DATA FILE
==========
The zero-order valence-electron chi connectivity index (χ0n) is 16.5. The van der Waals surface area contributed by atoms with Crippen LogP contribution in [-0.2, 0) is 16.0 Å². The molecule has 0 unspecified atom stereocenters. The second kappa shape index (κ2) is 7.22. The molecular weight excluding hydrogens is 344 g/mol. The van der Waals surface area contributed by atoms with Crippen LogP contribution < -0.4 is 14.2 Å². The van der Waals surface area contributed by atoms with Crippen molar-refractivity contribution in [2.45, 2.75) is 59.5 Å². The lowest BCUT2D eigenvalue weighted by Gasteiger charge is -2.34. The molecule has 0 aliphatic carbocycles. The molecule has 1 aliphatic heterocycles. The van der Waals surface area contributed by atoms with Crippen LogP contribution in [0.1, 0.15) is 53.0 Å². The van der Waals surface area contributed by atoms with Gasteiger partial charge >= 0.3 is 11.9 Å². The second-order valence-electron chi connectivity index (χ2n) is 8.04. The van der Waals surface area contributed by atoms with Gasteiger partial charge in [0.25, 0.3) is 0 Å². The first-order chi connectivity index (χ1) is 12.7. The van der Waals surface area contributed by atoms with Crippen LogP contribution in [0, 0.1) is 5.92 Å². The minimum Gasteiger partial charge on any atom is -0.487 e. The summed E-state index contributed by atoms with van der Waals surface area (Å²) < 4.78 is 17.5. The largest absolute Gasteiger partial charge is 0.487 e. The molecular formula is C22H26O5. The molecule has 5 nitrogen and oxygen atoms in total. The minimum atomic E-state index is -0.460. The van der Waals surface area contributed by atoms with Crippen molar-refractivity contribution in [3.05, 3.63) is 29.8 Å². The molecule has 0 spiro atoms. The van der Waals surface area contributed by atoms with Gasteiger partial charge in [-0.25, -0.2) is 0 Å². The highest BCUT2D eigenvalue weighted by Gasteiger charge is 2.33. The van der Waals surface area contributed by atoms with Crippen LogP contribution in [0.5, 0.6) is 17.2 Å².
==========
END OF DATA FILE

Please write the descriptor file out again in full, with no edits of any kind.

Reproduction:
The zero-order valence-electron chi connectivity index (χ0n) is 16.5. The van der Waals surface area contributed by atoms with Crippen LogP contribution in [-0.2, 0) is 16.0 Å². The molecule has 0 unspecified atom stereocenters. The second kappa shape index (κ2) is 7.22. The molecular weight excluding hydrogens is 344 g/mol. The van der Waals surface area contributed by atoms with Crippen LogP contribution < -0.4 is 14.2 Å². The van der Waals surface area contributed by atoms with Crippen molar-refractivity contribution in [2.45, 2.75) is 59.5 Å². The lowest BCUT2D eigenvalue weighted by Gasteiger charge is -2.34. The molecule has 0 aliphatic carbocycles. The molecule has 1 aliphatic heterocycles. The van der Waals surface area contributed by atoms with Crippen LogP contribution in [0.1, 0.15) is 53.0 Å². The van der Waals surface area contributed by atoms with Gasteiger partial charge >= 0.3 is 11.9 Å². The second-order valence-electron chi connectivity index (χ2n) is 8.04. The van der Waals surface area contributed by atoms with Gasteiger partial charge in [0.25, 0.3) is 0 Å². The first-order chi connectivity index (χ1) is 12.7. The van der Waals surface area contributed by atoms with Crippen LogP contribution in [0, 0.1) is 5.92 Å². The minimum Gasteiger partial charge on any atom is -0.487 e. The summed E-state index contributed by atoms with van der Waals surface area (Å²) < 4.78 is 17.5. The largest absolute Gasteiger partial charge is 0.487 e. The molecular formula is C22H26O5. The molecule has 5 nitrogen and oxygen atoms in total. The minimum atomic E-state index is -0.460. The van der Waals surface area contributed by atoms with Crippen molar-refractivity contribution in [3.05, 3.63) is 29.8 Å². The molecule has 0 spiro atoms. The van der Waals surface area contributed by atoms with Gasteiger partial charge in [-0.25, -0.2) is 0 Å². The highest BCUT2D eigenvalue weighted by Gasteiger charge is 2.33. The van der Waals surface area contributed by atoms with Crippen LogP contribution in [0.5, 0.6) is 17.2 Å².